Many of these ideas will work for general kinds of writing. With haiku, however, the problem may lie with failing to experience the haiku moment. How can we write haiku if we never experience its catalyst? For me, this sort of blockage can occur when I get caught up in the mundane chores of life—shopping, doing laundry, paying bills. The best response in this case is to get back in touch with nature. I put myself in new surroundings by taking a walk, or driving to the beach to visit the tide pools. Communing with nature, more than anything else, is the best way to cultivate the haiku moment. I take a notebook with me and write what comes, without polishing or judging my words. Haiku writer’s block can sometimes be caused by confusing the subjective and objective phases of writing. The first phase, done without thinking, is subjective. Later phases are objective an analytical, done with an editorial pencil in hand. If these two processes are combined or confused, you can tie yourself up in knots. The solution is to let your words come freely. There will be time for review and judgment later.
Another common cure for writer’s block is reading the works of Bashō, Buson, Issa, and Shiki. When my own work seems to falter, I reach for Blyth’s translations, or read biographies of the four great masters. Their benchmark words often turn my writer’s blocks into building blocks.
On the other hand, I sometimes find myself imitating others, simply regurgitating what has already been said. When this happens, my work seems tired and lifeless. At these times I try to get out of the rut by deliberately choosing a new topic, writing something I don’t ordinarily write about. There is no one way to solve writer’s block, but the best solution for me is to clear my head and recreate my beginner’s mind, to focus on the top-left brick and do some of my own direct seeing. As Robert M. Pirsig says, “If your mind is truly, profoundly stuck, then you may be much better off than when it is loaded with ideas.”
 Pirsig, Robert M. Zen and the Art of Motorcycle Maintenance. New York: Bantam, 1974. page 171.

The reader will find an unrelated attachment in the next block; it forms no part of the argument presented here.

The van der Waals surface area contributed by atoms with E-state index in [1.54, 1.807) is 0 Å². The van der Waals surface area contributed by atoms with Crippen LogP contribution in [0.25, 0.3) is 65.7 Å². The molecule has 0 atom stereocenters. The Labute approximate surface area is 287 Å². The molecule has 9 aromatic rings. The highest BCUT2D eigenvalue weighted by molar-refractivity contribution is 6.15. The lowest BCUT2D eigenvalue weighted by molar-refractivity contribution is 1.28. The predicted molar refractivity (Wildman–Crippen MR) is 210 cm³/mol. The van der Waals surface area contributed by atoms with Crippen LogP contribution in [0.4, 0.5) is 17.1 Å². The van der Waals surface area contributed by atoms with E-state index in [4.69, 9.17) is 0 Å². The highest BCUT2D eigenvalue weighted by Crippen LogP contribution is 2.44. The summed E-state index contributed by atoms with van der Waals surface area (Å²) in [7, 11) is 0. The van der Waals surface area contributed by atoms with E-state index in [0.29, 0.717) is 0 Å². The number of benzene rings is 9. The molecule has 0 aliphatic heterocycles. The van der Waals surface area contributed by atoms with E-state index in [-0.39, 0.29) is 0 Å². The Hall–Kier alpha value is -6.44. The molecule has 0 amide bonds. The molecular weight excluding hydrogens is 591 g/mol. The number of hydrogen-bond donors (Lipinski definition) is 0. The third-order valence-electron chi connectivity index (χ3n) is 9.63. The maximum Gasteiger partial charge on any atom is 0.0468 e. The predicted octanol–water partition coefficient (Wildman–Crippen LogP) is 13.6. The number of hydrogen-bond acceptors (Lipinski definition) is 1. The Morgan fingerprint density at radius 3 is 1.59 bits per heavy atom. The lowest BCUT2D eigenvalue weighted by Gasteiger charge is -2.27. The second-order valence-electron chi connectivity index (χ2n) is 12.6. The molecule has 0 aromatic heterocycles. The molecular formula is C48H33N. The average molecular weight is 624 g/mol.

Goldberg, Natalie. Writing Down the Bones. Boston: Shambhala, 1986, page 99.
 Polking, Kirk. Writer’s Encyclopedia. Cincinnati: Writer’s Digest Books, 1983, page 434.
 Edelstein, Scott. The Indispensable Writer’s Guide. New York: Harper & Row, 1989, page 39.
 Ibid., page 40.
 Ibid., pages, 40, 41.
 Pirsig, op cit., page 256.
I’m not sure I still agree with myself entirely here. I think haiku can and does have some degree of intent, although the intent has to be handled carefully. Though not quoted in the preceding essay, I now disagree with Roland Barthes, who asserted that haiku is just a signifier, just a sign (Barthes seems to have been overly influenced by R. H. Blyth who has been criticized for putting too much emphasis on suchness and Zen in haiku). Haiku that simply “are” can veer too easily into being just so-what poems. I think haiku can be much more than that, and to achieve anything more, it would seem to need some sort of intent as a driving force or learned habit—that is, an authorial intent or vision to achieve particular effects through reliable techniques [see “Spiritual Freedom: Learning from Wassily Kandinsky”]. Now, many good haiku are just written, without conscious intent, as a product of practice and discipline, but it’s nevertheless a given that any haiku intends to at least communicate experience clearly—and thus, by turns, intends to be quiet, jarring, or anywhere in between. Ultimately, if a meaning or emotion is implied, as is always the case with effective haiku, then the poet typically will have had the intent to imply that meaning or emotion, or close to it. When I wrote in the preceding essay that haiku is intentless and simply “is,” I now would say, if anything, that haiku poems should not have agendas, such as seeking world peace (yes, that happens), and that such poems are doomed to failure, not only in achieving the agenda in question, but, more importantly, as haiku.
—24 October 2009, 11 March 2012